Summary of The Pied Pipers of Wall Street

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Rating

9

Qualities

  • Innovative
  • Applicable

Recommendation

The best proof of Benjamin Mark Cole’s premise - that brokerage houses have sold out common investors to curry favor with huge corporate interests - is the ease with which he accumulates examples of analysts hyping stocks that later went bust. Can the combination of self-interest, analyst hype, and subsequent stock price implosion somehow be coincidental? Or is it time to start calling a duck a duck (or, for that matter, a quack a quack)? Cole’s indictment of Wall Street’s most efficient salesmen comes just in time for investors looking for a culprit in the overnight evaporation of billions of dollars in retirement funds. Of course, analysts can’t be blamed for the stock-market downturn, but their behavior during the run up deserves the close scrutiny it receives here. getAbstract recommends this book to any investor who suspects that the true talent of the talking heads they see on CNBC might really be turning your money into theirs.

About the Author

Benjamin Mark Cole  helped launch the daily financial paper Investor’s Daily (now Investor’s Business Daily). For 20 years, he has been a leading financial reporter, writing for U.S. News & World Report, The Los Angeles Herald Examiner, and the Los Angeles Business Journal. He currently writes the "Wall Street West" column in the Los Angeles Business Journal.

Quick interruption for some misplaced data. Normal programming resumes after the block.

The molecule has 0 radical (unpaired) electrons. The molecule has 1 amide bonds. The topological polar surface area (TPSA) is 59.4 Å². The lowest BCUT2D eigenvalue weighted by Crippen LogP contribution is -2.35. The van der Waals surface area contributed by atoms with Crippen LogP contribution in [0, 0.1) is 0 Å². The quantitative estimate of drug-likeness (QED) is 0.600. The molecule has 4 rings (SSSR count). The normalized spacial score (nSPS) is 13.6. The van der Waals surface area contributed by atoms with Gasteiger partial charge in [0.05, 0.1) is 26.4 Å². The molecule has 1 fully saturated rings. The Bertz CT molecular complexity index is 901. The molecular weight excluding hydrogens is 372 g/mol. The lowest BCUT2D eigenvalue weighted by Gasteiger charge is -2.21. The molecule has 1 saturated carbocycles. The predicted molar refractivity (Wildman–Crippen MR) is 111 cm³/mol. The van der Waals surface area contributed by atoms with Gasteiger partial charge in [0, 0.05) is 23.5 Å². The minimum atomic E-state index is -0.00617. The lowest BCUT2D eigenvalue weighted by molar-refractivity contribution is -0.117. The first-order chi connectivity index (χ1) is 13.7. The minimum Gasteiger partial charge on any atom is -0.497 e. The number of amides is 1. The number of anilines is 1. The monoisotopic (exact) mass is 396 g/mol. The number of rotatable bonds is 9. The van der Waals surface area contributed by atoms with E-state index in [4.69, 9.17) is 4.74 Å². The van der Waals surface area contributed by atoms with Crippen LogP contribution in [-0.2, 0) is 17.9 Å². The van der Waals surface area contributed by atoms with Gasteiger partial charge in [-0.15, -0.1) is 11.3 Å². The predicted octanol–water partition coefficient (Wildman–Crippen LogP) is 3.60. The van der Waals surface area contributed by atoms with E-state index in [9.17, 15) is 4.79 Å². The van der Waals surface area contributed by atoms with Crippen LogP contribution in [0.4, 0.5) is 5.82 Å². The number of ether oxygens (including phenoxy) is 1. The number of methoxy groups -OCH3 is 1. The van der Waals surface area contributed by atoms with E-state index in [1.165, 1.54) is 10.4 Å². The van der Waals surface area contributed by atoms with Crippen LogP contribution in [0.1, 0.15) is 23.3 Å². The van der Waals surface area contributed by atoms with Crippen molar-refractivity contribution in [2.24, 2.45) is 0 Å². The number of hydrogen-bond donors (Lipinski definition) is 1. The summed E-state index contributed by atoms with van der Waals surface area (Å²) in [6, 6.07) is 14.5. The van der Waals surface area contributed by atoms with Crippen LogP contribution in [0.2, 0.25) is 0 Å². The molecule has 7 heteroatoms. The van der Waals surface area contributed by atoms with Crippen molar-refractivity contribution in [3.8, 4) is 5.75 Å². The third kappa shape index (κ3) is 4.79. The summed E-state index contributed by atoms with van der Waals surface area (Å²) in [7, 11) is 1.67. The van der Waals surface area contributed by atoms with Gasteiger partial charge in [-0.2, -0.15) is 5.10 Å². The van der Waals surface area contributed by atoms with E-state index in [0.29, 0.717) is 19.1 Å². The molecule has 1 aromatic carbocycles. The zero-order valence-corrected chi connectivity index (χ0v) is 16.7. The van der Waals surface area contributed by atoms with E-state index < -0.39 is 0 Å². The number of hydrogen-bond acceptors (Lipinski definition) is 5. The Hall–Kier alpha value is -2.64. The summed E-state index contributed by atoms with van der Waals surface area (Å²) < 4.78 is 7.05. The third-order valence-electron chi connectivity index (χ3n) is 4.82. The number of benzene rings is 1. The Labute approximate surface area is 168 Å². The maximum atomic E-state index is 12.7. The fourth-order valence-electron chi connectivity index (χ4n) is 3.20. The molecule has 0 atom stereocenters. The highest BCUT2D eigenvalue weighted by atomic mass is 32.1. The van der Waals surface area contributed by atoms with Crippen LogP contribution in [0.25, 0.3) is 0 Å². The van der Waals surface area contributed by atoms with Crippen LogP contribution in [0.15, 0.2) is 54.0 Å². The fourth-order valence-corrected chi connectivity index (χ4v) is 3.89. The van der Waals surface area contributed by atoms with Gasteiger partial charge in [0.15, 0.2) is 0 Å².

Summary

A Market Full of Bull?

In the immortal words of Jack Nicholson in Easy Rider, "It’s hard to be free when you’re bought and sold in the marketplace." That statement applies to Wall Street securities analysts, who certainly are not free to openly voice their opinions about companies that they follow because they are employed by firms that earn millions of dollars in fees from these same companies. To appreciate the predicament of the pied pipers of Wall Street, consider the case of Biovail Corp. and drug industry securities analyst, Hemant K. Shah.

The Shah Runs Into Trouble

In the early 1990s, Hemant K. Shah was widely sought after for his expertise in pharmaceutical companies. A whisper from Shah could move mountains of cash. So when a young biotech firm named Biovail needed capital, it turned to Shah.

In two years, Shah raised about $15 million for the company through private equity financing deals. At the same time he was raising the money for Biovail, Shah was touting the company’s stock to the money managers who regularly relied on him for advice.

In 1995, Shah’s involvement went a step further. He signed a contract with Biovail to negotiate...


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